Red flags when hiring consultants
If you do not know anything about the area of expertise you are hiring within, you should gather as much knowledge as you can on the topic so you can ask them relevant questions. The red flags are the same as hiring any other consultant – if they do not have case studies or any other companies they have worked for, they might not be right. If you expect communication, and they are not great communicators, it is a great big red flag.
Network, network, network
If you are looking for marketing talent, the great thing about the marketing world is that so many are willing to help each other out. John had one agency where he knew the founders, and they were hiring a director of search. John shared it on Twitter and LinkedIn and had loads of people messaging him. Some companies also have newsletters where they will list who is hiring.
There is one thing people aren’t looking for in an interview situation – but definitely should. Listen to John explain what it is:
Relevant experience is necessary too. If you are hiring for SEO, it might be great to have someone with ecommerce experience, but other websites that have the same ecommerce-like issues could yield a potentially good fit as well.
A schoolbook example of a hiring process
John has always done it this way: Put up the job requisition with your needs and what you expect, ping the network to get help, and look through resumes. John also likes to have a questionnaire, and if he likes their answers, he gets them on the phone or Skype. Skype is to be preferred as you can talk to them face to face and then bring your favorites into a personal interview. If you are hiring a team, and you are going to be working closely with the director, it can be a good idea to ask him or the team out for lunch. It is somewhat similar to hiring agencies.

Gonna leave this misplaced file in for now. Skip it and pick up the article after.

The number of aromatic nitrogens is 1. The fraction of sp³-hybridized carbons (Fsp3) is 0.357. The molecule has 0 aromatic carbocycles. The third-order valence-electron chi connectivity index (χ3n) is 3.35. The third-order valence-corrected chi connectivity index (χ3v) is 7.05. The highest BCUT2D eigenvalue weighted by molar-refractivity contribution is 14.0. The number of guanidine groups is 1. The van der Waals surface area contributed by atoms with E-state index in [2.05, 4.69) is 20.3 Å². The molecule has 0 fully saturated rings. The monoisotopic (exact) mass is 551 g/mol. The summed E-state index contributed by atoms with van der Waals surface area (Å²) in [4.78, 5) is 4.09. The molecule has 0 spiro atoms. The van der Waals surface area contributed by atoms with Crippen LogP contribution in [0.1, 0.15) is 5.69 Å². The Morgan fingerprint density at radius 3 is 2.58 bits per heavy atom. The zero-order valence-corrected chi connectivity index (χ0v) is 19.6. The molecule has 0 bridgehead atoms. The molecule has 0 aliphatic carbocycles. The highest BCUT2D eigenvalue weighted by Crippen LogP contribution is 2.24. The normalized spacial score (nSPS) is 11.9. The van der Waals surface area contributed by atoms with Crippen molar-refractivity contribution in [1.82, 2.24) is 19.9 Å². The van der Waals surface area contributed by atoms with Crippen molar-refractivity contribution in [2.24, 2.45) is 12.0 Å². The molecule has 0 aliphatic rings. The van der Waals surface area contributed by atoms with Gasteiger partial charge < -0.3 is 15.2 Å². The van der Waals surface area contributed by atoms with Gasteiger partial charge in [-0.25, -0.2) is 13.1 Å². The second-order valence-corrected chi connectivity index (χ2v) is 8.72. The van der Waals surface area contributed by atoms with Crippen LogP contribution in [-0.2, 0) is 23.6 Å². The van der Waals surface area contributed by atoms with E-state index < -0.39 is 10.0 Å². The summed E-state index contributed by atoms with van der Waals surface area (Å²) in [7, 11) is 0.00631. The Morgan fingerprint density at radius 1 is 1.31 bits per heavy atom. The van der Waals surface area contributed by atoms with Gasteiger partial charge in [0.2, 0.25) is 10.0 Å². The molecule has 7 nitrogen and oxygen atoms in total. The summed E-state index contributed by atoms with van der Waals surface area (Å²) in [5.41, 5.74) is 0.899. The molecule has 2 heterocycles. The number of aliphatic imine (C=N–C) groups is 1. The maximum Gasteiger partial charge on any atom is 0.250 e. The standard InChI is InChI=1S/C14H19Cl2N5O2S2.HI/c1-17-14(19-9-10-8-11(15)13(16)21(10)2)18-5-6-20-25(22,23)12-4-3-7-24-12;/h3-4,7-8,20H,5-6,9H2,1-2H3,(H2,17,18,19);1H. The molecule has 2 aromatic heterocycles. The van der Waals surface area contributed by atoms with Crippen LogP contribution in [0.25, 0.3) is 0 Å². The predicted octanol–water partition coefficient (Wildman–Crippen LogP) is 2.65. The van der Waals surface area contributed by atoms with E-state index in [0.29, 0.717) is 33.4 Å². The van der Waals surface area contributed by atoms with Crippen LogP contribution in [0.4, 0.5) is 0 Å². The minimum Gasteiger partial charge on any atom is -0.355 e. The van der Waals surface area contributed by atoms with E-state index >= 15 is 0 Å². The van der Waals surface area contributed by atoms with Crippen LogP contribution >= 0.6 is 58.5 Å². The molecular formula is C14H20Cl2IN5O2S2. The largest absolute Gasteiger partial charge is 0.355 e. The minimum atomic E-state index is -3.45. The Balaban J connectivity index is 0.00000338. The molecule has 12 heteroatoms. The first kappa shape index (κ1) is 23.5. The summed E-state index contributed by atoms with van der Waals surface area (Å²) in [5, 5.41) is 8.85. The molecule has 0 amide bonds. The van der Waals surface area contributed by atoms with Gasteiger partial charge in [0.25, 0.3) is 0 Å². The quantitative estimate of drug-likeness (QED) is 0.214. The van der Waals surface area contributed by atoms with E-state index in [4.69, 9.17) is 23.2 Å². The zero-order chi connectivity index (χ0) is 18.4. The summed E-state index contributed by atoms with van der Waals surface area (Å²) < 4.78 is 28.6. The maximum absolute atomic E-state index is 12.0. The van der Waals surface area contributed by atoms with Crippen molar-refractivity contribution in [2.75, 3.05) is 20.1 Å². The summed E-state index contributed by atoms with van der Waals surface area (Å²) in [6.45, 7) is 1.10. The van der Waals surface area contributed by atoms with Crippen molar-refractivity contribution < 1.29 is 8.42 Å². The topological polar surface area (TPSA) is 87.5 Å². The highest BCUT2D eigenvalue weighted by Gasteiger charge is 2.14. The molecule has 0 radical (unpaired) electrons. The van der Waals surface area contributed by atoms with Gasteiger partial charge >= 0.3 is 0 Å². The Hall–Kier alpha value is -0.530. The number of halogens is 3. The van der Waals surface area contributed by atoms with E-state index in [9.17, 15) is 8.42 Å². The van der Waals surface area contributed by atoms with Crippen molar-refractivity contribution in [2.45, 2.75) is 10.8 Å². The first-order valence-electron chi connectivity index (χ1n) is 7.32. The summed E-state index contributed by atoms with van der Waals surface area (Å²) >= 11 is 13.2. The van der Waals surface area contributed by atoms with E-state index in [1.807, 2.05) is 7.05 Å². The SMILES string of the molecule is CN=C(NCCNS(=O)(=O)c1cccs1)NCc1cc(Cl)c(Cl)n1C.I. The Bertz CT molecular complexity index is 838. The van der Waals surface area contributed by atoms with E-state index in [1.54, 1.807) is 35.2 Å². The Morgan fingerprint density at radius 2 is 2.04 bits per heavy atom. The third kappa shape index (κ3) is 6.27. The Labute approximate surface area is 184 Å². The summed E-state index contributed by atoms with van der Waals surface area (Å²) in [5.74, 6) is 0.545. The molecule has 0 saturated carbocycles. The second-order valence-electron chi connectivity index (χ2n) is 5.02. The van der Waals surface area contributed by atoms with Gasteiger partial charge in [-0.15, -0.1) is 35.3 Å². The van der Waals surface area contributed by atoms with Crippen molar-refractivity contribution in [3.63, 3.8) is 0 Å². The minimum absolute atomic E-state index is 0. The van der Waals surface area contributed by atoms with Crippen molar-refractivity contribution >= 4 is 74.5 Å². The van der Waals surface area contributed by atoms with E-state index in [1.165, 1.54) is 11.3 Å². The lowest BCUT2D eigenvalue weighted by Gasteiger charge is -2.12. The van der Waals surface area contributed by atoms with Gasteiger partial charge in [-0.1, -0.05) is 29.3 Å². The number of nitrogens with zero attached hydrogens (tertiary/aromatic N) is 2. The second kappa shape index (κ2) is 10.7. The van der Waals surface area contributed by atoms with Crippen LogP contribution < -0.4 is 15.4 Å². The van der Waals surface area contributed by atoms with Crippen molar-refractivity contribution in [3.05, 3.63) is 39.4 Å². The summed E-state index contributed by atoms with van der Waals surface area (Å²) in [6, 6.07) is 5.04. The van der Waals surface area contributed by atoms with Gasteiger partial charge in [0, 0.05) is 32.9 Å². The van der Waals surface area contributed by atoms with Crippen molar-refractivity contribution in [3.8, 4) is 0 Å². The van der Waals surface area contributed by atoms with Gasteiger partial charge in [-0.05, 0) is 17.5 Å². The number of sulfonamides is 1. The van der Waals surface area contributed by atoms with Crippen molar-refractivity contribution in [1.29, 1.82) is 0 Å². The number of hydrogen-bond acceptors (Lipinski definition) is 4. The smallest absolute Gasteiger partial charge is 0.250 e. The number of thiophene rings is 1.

How many chefs
The amount of people you involve in the hiring process depends on the level they are going to be working on. The higher the level, the more people you need to interview him or her. It is a great idea to involve everyone they would be working with in the process.
Now you have spent all that time and effort finding and hiring the right ones, and it is super important to keep the new and fantastic employees. Give the high-level positions a lot of autonomy, and trust them and allow them to try new things, even though they might fail because they could succeed as well. Google and Facebook are fantastic at that. Companies do a great job when they give the staff opportunities, so let them speak at conferences and encourage everyone to learn new things. Some people are also happy just operating. It depends on the employee’s individual motivation, and the managers should know these things. One thing is key to keep in mind:
By now, you should have gathered plenty of great ideas on how the ideal hiring process should be, and how you find the best coworkers possible.
Have you ever tried using your network for recruiting? And how did it go? Comment below, and let everyone in on your best tips.